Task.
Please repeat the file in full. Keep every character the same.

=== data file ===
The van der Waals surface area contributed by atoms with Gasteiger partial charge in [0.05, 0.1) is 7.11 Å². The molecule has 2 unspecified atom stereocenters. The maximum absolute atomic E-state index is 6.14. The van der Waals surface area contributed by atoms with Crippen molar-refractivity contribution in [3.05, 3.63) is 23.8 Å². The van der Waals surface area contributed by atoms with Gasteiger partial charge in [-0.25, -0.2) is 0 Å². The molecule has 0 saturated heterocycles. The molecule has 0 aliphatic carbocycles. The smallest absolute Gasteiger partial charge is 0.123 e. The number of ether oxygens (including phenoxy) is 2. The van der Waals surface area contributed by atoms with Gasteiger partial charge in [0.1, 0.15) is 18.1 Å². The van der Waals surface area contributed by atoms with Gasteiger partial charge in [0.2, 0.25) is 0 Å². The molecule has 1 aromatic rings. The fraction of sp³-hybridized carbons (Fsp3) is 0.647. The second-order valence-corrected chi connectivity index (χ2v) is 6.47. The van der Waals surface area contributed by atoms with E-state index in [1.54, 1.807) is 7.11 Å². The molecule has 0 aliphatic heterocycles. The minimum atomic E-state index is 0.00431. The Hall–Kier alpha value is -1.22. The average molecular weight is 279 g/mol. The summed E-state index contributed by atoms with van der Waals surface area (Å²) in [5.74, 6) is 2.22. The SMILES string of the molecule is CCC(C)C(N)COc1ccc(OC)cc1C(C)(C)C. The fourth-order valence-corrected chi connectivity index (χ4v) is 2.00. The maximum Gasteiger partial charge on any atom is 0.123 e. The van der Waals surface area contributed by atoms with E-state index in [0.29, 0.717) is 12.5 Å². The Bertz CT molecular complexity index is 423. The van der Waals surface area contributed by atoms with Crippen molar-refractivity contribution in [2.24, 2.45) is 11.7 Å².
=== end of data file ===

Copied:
The van der Waals surface area contributed by atoms with Gasteiger partial charge in [0.05, 0.1) is 7.11 Å². The molecule has 2 unspecified atom stereocenters. The maximum absolute atomic E-state index is 6.14. The van der Waals surface area contributed by atoms with Crippen molar-refractivity contribution in [3.05, 3.63) is 23.8 Å². The van der Waals surface area contributed by atoms with Gasteiger partial charge in [-0.25, -0.2) is 0 Å². The molecule has 0 saturated heterocycles. The molecule has 0 aliphatic carbocycles. The smallest absolute Gasteiger partial charge is 0.123 e. The number of ether oxygens (including phenoxy) is 2. The van der Waals surface area contributed by atoms with Gasteiger partial charge in [0.1, 0.15) is 18.1 Å². The van der Waals surface area contributed by atoms with Gasteiger partial charge in [0.2, 0.25) is 0 Å². The molecule has 1 aromatic rings. The fraction of sp³-hybridized carbons (Fsp3) is 0.647. The second-order valence-corrected chi connectivity index (χ2v) is 6.47. The van der Waals surface area contributed by atoms with E-state index in [1.54, 1.807) is 7.11 Å². The molecule has 0 aliphatic heterocycles. The minimum atomic E-state index is 0.00431. The Hall–Kier alpha value is -1.22. The average molecular weight is 279 g/mol. The summed E-state index contributed by atoms with van der Waals surface area (Å²) in [5.74, 6) is 2.22. The SMILES string of the molecule is CCC(C)C(N)COc1ccc(OC)cc1C(C)(C)C. The fourth-order valence-corrected chi connectivity index (χ4v) is 2.00. The maximum Gasteiger partial charge on any atom is 0.123 e. The van der Waals surface area contributed by atoms with E-state index in [0.29, 0.717) is 12.5 Å². The Bertz CT molecular complexity index is 423. The van der Waals surface area contributed by atoms with Crippen molar-refractivity contribution in [2.24, 2.45) is 11.7 Å².